Solidago lancifolia (Torr. & Gray) Chapman

Locations ofSolidago lancifolia (Torr. & Gray) Chapman in Virginia

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Botanical Name
Solidago lancifolia (Torr. & Gray) Chapman
Common Name
Lance-leaf Goldenrod
Flora of Virginia Name/Status
Solidago lancifolia (Torr. & Gray) Chapman
Solidago lancifolia is a decaploid (10x) species of the higher Southern Appalachians, reaching its northern limits on the Southern Blue Ridge of Virginia. It is locally abundant in the high-elevation Balsam Mountains on Whitetop, Elk Garden Ridge, and Haw Orchard Mountain, and may be more widely distributed in that area, but further study is required to confirm this. Similar plants with some multinerved involucral bracts are known from Elliott Knob and Mountain Lake but have been redetermined as S. curtisii (F. Levy, pers. comm.). In gross morphology, S. lancifolia is similar to S. curtisii but is generally stouter (70-120 cm tall), with larger involucres. More importantly, it is strongly colonial from thick, creeping rhizomes, and has glandular involucres, both characters absent in S. curtisii; see photos. The species can be recognized in the field by its dense colonies, which contain large numbers of vegetative shoots in addition to flowering stems. Where it grows on exposed, shallow-soiled balds, ramets can be exceptionally short (20-30 cm), with flowers confined to the uppermost axils and superficially resembling a thyrsoid species. For a comprehensive, revised treatment of this species, see Levy F. and J.T. Donaldson. 2018. Morphology, geographic distribution, and conservation status of the Southern Appalachian endemic, Solidago lancifolia. Jour. Torr. Bot. Soc. 145: 281-295.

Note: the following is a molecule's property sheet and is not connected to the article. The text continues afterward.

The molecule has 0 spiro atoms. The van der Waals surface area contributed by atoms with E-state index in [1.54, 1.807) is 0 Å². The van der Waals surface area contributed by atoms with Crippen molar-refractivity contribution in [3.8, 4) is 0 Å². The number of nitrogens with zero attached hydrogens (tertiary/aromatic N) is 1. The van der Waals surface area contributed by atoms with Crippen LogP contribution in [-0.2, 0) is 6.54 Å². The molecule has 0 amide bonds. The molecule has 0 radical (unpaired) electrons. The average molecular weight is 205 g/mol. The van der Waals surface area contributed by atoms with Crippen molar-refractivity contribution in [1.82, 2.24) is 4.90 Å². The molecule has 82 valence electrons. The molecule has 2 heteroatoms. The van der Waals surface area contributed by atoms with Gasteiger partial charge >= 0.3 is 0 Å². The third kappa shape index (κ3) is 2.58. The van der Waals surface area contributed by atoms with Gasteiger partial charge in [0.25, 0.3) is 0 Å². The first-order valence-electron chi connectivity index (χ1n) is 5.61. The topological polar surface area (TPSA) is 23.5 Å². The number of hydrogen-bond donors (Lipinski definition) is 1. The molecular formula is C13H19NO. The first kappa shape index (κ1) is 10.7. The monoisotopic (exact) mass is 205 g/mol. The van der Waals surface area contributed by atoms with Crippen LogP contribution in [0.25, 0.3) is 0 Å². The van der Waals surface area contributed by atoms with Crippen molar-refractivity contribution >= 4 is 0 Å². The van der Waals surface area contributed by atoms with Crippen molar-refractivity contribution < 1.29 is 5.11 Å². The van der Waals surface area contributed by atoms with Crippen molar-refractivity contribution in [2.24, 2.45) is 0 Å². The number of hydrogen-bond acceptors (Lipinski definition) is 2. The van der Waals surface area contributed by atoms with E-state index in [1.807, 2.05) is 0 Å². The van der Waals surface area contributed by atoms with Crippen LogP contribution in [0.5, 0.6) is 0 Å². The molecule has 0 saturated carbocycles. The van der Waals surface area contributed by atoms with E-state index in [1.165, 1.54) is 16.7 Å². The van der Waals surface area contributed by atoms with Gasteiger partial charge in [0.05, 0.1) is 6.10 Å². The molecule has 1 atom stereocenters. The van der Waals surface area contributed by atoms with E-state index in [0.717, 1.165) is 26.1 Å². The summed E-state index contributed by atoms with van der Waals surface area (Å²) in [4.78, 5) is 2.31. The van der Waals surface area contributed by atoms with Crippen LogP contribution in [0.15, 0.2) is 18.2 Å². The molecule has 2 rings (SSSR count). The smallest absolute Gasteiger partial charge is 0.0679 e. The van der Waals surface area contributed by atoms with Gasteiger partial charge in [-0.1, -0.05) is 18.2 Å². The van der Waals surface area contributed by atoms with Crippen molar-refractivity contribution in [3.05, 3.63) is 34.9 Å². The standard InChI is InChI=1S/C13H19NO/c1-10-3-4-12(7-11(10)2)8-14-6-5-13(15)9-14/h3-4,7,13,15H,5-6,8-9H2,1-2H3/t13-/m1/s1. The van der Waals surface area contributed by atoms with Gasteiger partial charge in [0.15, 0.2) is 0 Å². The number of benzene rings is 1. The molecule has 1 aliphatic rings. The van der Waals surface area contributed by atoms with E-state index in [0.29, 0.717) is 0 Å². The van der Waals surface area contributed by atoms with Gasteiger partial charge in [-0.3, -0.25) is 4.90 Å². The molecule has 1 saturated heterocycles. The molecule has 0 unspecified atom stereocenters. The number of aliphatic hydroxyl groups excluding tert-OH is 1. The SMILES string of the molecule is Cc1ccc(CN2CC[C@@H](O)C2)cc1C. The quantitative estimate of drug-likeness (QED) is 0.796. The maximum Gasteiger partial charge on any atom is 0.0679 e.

Northern hardwood forests and balds. Rare, sw. mountains; known only from the Mount Rogers-Whitetop-Grayson Highlands (Balsam Mountains) area of the Southern Blue Ridge; may be locally abundant where found.
Native Status

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